National Conversations Ongoing on Impact and Potential Fixes to Charitable Giving After Federal Tax Reform

Monday, June 18, 2018

Leaders in the independent sector have been heavily focused on the impact on tax reform on charitable giving ever since the 2017 tax reform conversations began. The expectation is that the 2017 tax reform will negatively impact charitable giving since fewer taxpayers will have the incentive of the charitable giving deduction. Those on the very high-end of the wealth scale will also be less motivated to make legacy gifts, given the raised cap on the estate tax exemption.

So how bad will the impact be on charitable giving? And what is the 'fix' to strengthen giving incentives in the future?

Getting Data on the Impact on Charitable Giving

A key action for the sector as a whole is to gather data to demonstrate the impact of the tax bill on charitable giving. The Charitable Giving Coalition has developed a tax reform survey to start to understand how tax reform is impacting nonprofits. MCF encourages its members to share this survey with grantees, with responses requested by July 13. This information will be used to communicate with policy makers, including members of Congress, about how the tax changes are affecting giving and whether or not additional legislation is warranted to correct problems and help increase giving. The Charitable Giving Coalition needs both quantitative responses (numbers and percentages) as well as qualitative responses to help frame giving and service challenges in our communities.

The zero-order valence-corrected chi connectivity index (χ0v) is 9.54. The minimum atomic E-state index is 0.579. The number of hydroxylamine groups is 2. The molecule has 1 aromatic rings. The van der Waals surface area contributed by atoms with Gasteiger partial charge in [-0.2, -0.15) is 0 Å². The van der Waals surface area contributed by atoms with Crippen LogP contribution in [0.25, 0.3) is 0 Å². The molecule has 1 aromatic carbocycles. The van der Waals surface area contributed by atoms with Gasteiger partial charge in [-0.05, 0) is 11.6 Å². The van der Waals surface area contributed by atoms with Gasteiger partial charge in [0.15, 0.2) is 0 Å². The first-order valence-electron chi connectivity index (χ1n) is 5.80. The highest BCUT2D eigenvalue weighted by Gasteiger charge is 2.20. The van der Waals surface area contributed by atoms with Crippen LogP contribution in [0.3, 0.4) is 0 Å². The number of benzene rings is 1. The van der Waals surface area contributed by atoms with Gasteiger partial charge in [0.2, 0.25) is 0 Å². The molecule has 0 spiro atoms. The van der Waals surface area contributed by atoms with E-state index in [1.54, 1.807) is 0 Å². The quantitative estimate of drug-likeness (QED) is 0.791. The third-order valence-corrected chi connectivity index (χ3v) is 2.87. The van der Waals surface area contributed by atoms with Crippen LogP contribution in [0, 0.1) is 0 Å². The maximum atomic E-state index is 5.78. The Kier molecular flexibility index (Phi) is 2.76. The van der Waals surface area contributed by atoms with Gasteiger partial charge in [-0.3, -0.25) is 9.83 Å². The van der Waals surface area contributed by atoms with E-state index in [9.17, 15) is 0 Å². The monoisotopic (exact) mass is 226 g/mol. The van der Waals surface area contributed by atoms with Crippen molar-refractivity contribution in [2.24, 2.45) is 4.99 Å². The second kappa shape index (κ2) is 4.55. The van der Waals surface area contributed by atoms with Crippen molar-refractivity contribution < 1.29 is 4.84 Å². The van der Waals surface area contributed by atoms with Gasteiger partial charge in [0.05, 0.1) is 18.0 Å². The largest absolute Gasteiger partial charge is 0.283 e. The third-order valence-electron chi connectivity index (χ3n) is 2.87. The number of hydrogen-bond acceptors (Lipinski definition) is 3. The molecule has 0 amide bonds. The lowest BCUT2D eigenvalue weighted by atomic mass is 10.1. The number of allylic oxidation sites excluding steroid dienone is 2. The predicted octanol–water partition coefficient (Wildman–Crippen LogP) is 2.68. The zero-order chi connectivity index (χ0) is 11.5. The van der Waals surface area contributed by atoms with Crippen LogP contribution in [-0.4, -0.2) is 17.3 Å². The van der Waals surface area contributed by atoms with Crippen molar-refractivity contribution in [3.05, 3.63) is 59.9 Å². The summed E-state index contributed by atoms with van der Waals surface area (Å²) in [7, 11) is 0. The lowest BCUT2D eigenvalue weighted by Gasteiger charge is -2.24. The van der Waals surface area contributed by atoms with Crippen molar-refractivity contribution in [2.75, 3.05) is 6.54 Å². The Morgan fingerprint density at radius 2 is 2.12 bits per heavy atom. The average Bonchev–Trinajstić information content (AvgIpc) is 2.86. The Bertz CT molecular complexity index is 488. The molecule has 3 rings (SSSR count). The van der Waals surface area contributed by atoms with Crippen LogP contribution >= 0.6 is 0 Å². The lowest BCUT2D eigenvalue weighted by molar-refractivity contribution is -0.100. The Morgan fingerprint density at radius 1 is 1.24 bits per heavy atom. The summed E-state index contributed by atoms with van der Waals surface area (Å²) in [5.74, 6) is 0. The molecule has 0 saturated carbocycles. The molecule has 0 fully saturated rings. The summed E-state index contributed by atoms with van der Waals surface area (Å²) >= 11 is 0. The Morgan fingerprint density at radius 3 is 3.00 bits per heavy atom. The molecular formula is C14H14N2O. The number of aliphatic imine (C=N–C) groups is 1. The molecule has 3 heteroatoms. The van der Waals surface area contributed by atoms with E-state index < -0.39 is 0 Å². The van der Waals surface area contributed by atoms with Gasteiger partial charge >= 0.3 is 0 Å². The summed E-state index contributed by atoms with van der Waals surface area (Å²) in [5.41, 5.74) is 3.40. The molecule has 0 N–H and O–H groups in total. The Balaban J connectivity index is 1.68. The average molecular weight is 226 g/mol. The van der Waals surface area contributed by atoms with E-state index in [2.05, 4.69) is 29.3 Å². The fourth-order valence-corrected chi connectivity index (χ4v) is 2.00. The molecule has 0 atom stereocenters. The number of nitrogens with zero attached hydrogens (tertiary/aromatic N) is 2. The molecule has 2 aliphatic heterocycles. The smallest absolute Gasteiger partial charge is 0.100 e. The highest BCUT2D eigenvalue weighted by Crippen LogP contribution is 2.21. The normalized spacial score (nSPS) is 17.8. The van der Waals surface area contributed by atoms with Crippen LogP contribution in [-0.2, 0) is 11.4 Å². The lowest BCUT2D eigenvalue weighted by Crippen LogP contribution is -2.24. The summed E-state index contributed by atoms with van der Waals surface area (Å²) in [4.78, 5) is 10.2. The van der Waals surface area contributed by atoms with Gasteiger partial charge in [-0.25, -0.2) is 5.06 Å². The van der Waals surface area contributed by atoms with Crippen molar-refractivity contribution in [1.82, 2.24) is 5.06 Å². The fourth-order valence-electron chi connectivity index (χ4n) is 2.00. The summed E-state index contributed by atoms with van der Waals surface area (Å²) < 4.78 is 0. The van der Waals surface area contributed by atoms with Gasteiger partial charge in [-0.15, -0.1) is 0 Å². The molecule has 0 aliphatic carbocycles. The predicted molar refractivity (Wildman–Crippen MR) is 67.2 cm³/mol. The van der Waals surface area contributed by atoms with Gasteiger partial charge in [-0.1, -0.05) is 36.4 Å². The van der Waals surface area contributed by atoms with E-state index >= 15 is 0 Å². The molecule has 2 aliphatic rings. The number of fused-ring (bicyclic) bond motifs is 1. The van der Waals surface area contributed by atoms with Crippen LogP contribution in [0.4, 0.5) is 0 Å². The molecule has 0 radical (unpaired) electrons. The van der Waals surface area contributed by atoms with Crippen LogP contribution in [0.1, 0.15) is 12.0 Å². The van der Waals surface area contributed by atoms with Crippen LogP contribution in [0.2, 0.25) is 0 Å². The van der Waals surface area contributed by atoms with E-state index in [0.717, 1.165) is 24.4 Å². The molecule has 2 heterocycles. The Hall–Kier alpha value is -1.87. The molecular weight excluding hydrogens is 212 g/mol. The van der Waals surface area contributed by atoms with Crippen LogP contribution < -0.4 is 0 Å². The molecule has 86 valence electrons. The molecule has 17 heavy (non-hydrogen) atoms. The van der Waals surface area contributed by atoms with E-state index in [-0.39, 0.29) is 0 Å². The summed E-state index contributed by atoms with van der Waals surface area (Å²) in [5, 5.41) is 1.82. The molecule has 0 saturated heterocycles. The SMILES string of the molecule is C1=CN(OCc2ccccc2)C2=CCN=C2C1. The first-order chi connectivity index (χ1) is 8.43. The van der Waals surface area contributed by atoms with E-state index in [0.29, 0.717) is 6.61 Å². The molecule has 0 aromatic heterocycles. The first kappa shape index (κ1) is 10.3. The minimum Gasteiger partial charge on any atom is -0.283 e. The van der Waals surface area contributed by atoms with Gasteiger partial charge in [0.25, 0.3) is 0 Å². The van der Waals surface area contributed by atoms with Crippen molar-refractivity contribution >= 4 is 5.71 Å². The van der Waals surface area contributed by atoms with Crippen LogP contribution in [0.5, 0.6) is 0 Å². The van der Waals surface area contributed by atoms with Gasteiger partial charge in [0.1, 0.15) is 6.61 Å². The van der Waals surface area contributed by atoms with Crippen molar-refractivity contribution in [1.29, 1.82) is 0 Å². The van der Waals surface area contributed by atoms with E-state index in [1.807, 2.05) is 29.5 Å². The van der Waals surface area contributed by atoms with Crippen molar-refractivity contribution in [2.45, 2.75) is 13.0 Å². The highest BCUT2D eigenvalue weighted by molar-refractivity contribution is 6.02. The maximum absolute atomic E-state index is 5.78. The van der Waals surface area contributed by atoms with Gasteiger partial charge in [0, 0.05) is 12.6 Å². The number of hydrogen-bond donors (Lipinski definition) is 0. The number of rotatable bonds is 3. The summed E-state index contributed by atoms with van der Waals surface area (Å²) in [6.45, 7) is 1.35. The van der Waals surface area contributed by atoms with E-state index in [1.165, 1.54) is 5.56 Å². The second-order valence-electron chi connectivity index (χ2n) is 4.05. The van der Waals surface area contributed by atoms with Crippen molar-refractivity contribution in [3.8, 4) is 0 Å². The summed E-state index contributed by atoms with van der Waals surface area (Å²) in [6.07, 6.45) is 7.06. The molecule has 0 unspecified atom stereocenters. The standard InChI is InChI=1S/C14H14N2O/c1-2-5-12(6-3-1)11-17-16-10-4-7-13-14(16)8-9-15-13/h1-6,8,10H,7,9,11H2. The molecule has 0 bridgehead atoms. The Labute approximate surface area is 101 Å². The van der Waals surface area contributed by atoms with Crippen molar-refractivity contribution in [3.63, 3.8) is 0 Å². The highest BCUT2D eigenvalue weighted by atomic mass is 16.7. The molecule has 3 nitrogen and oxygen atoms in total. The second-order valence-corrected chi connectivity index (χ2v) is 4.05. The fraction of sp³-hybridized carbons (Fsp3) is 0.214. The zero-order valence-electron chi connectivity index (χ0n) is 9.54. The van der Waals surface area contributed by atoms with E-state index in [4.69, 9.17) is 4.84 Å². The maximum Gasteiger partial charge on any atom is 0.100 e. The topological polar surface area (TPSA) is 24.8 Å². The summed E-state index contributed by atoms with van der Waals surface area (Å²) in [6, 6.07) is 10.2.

ACTION: Share the tax reform survey with grantees: http://afpnet.org/taxreformsurvey 

The Proposed Fix - A Universal Charitable Deduction

Leaders in the philanthropic and independent sector propose fixing the anticipated decline in giving by adopting a universal charita­ble deduction to reverse the impact of expanding the standard deduction. During the tax reform debate, bills were introduced in both the House and the Senate proposing the universal deduction, an above-the-line deduction available to all taxpayers, as an alternative. However, the idea was brought into the process too late to build a broad base of support, and by the time it was starting to be taken seriously, it was perceived as too costly to be easily incor­porated into the nearly finished bill.

MCF is working with our national advocacy partners to garner support from Minnesota's Congressional delegation for two different versions of a universal charitable giving deduction bill [Universal Charitable Giving Act, HR 3988/S 2123 & Charitable Giving Tax Deduction Act, HR 5771). Building support and gather co-sponsors prior to a tax reform fix bill is important so that the independent sector's voice can be prepared and heard as Congress considers future tax fixes, likely after the 2018 midterm elections.

 

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